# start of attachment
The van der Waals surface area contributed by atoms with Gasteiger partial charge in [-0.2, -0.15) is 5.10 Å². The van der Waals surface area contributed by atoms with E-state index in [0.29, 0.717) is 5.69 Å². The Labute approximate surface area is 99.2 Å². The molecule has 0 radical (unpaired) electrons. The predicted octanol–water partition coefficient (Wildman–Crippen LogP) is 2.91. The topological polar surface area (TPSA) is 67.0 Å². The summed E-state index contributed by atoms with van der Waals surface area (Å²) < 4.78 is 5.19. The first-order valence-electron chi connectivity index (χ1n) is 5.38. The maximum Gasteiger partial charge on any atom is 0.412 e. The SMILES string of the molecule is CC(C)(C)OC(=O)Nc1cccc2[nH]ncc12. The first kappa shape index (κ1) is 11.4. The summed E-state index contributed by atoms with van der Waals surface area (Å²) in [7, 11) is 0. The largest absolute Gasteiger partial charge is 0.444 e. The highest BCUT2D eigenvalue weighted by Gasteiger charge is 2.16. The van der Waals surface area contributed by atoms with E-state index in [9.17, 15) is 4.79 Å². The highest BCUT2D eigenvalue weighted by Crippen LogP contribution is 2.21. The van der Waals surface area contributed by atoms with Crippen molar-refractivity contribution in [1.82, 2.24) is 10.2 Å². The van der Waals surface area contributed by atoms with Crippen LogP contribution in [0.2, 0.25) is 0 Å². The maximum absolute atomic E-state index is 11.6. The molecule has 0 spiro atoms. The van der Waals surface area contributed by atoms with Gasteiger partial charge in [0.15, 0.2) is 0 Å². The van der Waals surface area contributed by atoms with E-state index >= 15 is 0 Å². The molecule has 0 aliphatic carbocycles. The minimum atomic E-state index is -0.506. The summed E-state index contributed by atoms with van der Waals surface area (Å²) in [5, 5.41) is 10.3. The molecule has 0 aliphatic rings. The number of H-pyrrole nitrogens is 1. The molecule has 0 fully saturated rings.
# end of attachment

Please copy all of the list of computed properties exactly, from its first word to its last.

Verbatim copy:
The van der Waals surface area contributed by atoms with Gasteiger partial charge in [-0.2, -0.15) is 5.10 Å². The van der Waals surface area contributed by atoms with E-state index in [0.29, 0.717) is 5.69 Å². The Labute approximate surface area is 99.2 Å². The molecule has 0 radical (unpaired) electrons. The predicted octanol–water partition coefficient (Wildman–Crippen LogP) is 2.91. The topological polar surface area (TPSA) is 67.0 Å². The summed E-state index contributed by atoms with van der Waals surface area (Å²) < 4.78 is 5.19. The first-order valence-electron chi connectivity index (χ1n) is 5.38. The maximum Gasteiger partial charge on any atom is 0.412 e. The SMILES string of the molecule is CC(C)(C)OC(=O)Nc1cccc2[nH]ncc12. The first kappa shape index (κ1) is 11.4. The summed E-state index contributed by atoms with van der Waals surface area (Å²) in [7, 11) is 0. The largest absolute Gasteiger partial charge is 0.444 e. The highest BCUT2D eigenvalue weighted by Gasteiger charge is 2.16. The van der Waals surface area contributed by atoms with E-state index in [9.17, 15) is 4.79 Å². The highest BCUT2D eigenvalue weighted by Crippen LogP contribution is 2.21. The van der Waals surface area contributed by atoms with Crippen molar-refractivity contribution in [1.82, 2.24) is 10.2 Å². The van der Waals surface area contributed by atoms with Crippen LogP contribution in [0.2, 0.25) is 0 Å². The maximum absolute atomic E-state index is 11.6. The molecule has 0 spiro atoms. The van der Waals surface area contributed by atoms with Gasteiger partial charge in [0.15, 0.2) is 0 Å². The van der Waals surface area contributed by atoms with E-state index >= 15 is 0 Å². The molecule has 0 aliphatic carbocycles. The minimum atomic E-state index is -0.506. The summed E-state index contributed by atoms with van der Waals surface area (Å²) in [5, 5.41) is 10.3. The molecule has 0 aliphatic rings. The number of H-pyrrole nitrogens is 1. The molecule has 0 fully saturated rings.